Tuesday, May 12, 2009

Decadence | 1

I’m thinking about decadence – not as a personal lifestyle choice, but as a sociological phenomenon. Certain sub-cultures or even whole societies are decadent (think the Bohemian enclave of Montmartre at the turn of the last century, or the last days of Ancient Rome). Such societies are typically marked by an extreme socio-economic imbalance, a massive gap between the wealthiest and the poorest, resulting in the rich living a life of laziness and self-indulgence, and the poor living a life of hopeless despair.

Both ends of the spectrum lead to lifestyles which may be considered to be immoral (e.g. financial deception, sexual promiscuity), what we more commonly think of as decadence. But while we need to own personal responsibility for our actions, decadence as a sociological phenomenon calls into question the degree to which decadence is a personal lifestyle choice: I would suggest that as a society becomes more and more decadent, individuals within that society become increasingly decadent by default position, not active choice; and that the active choice becomes choosing not to live a decadent life – that is, to begin with a few counter-cultural individuals opt into decadence, until in time a few counter-cultural individuals are opting out of decadence.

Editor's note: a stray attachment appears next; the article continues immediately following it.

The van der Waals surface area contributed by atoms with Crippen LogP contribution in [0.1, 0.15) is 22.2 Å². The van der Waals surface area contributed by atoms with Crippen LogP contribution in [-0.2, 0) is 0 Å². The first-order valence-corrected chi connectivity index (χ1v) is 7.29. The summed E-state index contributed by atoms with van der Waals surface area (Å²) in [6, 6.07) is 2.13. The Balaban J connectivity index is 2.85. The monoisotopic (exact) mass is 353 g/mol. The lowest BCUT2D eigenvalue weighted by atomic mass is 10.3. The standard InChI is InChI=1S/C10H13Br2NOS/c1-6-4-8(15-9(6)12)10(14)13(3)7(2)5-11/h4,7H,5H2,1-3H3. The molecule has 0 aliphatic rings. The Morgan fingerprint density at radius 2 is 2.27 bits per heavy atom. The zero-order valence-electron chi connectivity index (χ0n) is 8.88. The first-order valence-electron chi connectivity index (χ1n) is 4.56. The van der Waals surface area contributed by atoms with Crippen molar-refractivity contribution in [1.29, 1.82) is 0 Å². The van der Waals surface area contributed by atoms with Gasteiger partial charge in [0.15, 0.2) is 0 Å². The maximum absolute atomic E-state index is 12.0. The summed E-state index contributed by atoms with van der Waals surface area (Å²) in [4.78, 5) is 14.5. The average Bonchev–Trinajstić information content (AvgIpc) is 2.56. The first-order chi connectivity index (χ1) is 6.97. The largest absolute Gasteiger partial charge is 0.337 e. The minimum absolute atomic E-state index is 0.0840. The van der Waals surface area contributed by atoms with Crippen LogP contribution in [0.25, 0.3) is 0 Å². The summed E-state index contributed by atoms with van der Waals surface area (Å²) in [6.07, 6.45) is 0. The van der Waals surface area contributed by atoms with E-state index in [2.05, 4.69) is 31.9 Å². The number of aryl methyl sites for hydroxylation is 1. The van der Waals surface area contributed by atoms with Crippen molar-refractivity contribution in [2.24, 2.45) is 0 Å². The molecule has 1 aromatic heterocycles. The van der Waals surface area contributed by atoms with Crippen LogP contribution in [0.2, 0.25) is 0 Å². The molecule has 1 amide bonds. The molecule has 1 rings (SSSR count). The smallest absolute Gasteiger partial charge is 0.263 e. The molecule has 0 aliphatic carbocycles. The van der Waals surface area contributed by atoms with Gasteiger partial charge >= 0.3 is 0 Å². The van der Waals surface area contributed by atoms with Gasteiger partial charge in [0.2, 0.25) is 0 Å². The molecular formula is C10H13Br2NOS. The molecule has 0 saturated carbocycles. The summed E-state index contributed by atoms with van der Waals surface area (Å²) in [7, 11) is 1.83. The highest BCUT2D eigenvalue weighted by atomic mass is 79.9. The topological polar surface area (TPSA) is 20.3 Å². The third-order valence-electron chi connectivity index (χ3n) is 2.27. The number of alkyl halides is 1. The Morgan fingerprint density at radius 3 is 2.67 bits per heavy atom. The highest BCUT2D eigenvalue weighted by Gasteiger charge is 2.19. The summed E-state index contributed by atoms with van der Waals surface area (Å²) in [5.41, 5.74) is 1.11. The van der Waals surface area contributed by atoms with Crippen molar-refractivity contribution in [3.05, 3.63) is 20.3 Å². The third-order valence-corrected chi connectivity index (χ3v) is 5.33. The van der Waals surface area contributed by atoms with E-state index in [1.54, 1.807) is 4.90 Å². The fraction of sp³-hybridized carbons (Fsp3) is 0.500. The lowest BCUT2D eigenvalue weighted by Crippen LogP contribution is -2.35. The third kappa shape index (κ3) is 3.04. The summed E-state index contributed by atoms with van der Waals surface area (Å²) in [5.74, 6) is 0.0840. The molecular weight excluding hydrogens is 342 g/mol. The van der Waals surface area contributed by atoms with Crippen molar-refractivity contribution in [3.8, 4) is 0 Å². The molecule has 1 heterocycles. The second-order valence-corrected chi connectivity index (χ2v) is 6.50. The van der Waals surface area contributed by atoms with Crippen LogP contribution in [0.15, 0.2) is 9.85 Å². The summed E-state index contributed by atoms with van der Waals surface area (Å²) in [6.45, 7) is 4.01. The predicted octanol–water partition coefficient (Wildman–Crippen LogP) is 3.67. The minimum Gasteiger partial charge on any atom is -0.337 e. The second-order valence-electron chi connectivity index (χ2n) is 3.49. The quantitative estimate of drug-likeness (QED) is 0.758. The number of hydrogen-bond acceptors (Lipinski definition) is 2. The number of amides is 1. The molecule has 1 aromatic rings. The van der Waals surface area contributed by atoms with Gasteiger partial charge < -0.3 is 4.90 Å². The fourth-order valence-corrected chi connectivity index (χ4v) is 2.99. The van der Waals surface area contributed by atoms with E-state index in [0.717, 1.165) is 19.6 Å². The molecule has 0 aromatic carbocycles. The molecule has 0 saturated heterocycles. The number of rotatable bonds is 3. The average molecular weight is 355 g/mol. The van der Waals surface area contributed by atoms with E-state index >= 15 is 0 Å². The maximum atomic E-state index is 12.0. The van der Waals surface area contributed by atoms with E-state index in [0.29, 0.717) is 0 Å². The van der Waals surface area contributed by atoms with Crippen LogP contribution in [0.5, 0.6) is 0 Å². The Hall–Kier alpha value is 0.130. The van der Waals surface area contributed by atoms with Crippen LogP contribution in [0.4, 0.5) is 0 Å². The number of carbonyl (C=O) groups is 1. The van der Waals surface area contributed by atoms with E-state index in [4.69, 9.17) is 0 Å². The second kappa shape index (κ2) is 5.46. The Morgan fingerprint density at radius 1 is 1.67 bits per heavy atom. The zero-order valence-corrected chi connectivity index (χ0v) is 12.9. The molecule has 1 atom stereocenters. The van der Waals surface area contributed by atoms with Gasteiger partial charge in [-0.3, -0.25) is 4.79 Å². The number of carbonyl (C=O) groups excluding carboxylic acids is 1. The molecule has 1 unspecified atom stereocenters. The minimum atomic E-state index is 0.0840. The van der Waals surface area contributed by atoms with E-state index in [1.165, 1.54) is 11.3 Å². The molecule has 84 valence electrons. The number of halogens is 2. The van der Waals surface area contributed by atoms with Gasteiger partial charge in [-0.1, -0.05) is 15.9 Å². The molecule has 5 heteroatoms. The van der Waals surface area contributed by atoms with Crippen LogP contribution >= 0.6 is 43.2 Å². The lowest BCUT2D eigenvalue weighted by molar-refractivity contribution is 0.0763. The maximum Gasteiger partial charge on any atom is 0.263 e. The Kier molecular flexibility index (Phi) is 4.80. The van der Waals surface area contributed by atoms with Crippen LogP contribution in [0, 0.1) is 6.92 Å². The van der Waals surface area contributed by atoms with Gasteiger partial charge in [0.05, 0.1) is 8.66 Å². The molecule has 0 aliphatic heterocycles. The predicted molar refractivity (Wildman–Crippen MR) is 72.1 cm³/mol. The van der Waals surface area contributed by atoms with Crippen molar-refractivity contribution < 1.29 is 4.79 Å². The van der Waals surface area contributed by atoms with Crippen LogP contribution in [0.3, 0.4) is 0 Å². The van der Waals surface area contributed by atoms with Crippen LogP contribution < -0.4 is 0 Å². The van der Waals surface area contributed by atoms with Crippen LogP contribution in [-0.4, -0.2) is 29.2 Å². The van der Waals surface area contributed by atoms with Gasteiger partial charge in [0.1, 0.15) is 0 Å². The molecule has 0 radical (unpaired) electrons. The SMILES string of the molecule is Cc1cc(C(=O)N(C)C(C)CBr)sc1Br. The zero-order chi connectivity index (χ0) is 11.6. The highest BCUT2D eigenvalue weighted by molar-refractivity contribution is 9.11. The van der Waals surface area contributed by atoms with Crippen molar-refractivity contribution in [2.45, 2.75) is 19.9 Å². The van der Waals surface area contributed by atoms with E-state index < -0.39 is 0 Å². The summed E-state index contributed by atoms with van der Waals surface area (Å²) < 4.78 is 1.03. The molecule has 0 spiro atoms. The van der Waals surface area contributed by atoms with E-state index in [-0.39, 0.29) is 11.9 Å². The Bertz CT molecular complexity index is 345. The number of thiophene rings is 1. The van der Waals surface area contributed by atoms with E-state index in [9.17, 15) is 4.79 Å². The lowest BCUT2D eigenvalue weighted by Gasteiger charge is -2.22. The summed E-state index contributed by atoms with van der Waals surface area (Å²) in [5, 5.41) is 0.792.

It is worth noting that history tells us that societies that have arrived at a state of decadence generally implode. It is also interesting to note that recent studies suggest that the mental and emotional health of a population is highest in nations where the gap between the wealthiest and the poorest is smallest – suggesting that the secret to happiness is neither material riches nor the renouncing of possessions, but equality and fairness…

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